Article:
Study Finds Genomic Instability Scores Used in Clinical Trials Are Not Equivalent

The genomic instability scores seen in published research and used in ongoing clinical trials are not equivalent at identifying tumors with homologous recombination deficiency (HRD), and therefore should not be considered interchangeable in predicting response to PARP inhibitors in clinical practice, according to Gordon Mills, MD, PhD, Director of Precision Oncology at the Knight Cancer Institute at Oregon Health & Science University.

Clinical trials have explored the utility of several different genomic instability scores to support PARP inhibitor use in ovarian cancer. In this trial, Dr Mills and colleagues sought to determine if these scores were consistent in their ability to identify HRD tumors, as patients with these tumors may be more likely to benefit from PARP inhibitor therapy, he explained at the Society of Gynecologic Oncology (SGO) Annual Meeting on Women’s Cancer.

In the study, whole-genome single-nucleotide polymorphism analysis was used to reconstruct tumor genomic profiles from 3278 ovarian tumors. Using these profiles, the researchers calculated 3 different genomic instability scores: myChoice HRD, loss of heterozygosity (LOH), and percentage of LOH (%LOH). Tumor mutation screening of BRCA1 and BRCA2 was also performed.

Published thresholds of 42 or 33 for myChoice HRD, 8 for LOH score, and 16% for %LOH were used as cutoffs. The correlation of positive results in BRCA-mutated tumors was determined, and in the entire study population, percentage positive agreement (PPA) between the scores was assessed.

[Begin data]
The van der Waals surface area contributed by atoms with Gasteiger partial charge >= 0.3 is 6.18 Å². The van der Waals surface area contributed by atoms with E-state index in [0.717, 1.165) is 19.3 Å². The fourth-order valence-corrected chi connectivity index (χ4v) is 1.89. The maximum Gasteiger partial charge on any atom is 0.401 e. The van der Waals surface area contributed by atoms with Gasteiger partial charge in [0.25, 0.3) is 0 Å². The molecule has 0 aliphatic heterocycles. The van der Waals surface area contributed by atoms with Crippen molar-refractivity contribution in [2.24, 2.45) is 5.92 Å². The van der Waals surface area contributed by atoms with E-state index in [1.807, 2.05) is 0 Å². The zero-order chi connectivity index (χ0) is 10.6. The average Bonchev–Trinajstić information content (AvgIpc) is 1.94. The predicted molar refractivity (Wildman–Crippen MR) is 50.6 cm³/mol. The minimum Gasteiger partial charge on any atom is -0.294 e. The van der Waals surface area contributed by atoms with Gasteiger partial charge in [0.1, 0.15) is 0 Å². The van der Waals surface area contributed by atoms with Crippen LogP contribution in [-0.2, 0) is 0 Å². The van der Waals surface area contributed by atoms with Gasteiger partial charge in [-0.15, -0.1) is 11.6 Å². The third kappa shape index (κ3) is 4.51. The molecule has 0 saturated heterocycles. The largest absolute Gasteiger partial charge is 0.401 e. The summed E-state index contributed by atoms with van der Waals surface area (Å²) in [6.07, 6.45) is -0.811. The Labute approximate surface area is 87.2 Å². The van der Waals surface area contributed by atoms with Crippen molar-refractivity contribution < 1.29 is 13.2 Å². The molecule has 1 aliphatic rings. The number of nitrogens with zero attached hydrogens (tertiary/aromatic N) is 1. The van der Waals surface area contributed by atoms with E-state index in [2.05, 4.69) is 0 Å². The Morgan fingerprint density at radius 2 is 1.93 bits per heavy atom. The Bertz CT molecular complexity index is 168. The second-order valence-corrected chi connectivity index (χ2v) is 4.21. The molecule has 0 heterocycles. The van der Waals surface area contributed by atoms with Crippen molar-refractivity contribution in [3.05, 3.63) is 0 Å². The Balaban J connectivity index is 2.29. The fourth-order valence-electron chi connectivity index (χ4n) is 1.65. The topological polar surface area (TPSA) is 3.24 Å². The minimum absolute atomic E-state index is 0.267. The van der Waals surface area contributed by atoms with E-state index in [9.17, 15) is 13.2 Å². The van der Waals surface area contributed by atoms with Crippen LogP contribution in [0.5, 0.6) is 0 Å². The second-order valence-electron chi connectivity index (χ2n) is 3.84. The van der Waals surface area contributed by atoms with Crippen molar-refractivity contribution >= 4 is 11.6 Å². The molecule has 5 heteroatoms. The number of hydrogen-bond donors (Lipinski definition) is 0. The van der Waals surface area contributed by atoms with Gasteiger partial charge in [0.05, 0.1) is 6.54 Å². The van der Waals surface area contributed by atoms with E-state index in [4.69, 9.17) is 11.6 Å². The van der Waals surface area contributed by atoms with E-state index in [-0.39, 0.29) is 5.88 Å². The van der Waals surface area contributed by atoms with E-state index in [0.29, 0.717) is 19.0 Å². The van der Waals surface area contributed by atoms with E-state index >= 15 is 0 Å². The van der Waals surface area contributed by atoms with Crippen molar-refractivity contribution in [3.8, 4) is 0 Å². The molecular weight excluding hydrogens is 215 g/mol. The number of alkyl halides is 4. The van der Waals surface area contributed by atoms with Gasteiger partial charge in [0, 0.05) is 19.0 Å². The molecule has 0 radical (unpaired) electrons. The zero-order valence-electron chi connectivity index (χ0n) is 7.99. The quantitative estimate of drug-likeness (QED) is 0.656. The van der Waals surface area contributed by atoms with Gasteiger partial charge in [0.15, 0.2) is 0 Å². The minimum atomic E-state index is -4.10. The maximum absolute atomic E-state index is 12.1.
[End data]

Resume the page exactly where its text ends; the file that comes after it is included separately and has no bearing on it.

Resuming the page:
A total of 297 BRCA-mutated tumors were identified. Among these, 92% had positive myChoice HRD results for cutoff 42, and 96% had positive myChoice HRD results for cutoff 33.

In contrast, LOH and %LOH scores were much lower: LOH scores were positive in 85% of BRCA-mutated tumors, and %LOH scores were positive in only 69% of BRCA-mutated tumors.

Correlations and PPA among all 3 scores in the entire cohort indicated a high level of concordance, but did not indicate the equivalence of the different assays, the investigators concluded.

“Compared to myChoice HRD, %LOH score identifies a much smaller percentage of BRCA-mutated tumors,” reported Dr Mills. “In addition, %LOH and myChoice HRD tests have only moderate PPA.”


  • SGO 2020 Annual Meeting on Women’s Cancer. Abstract 296.

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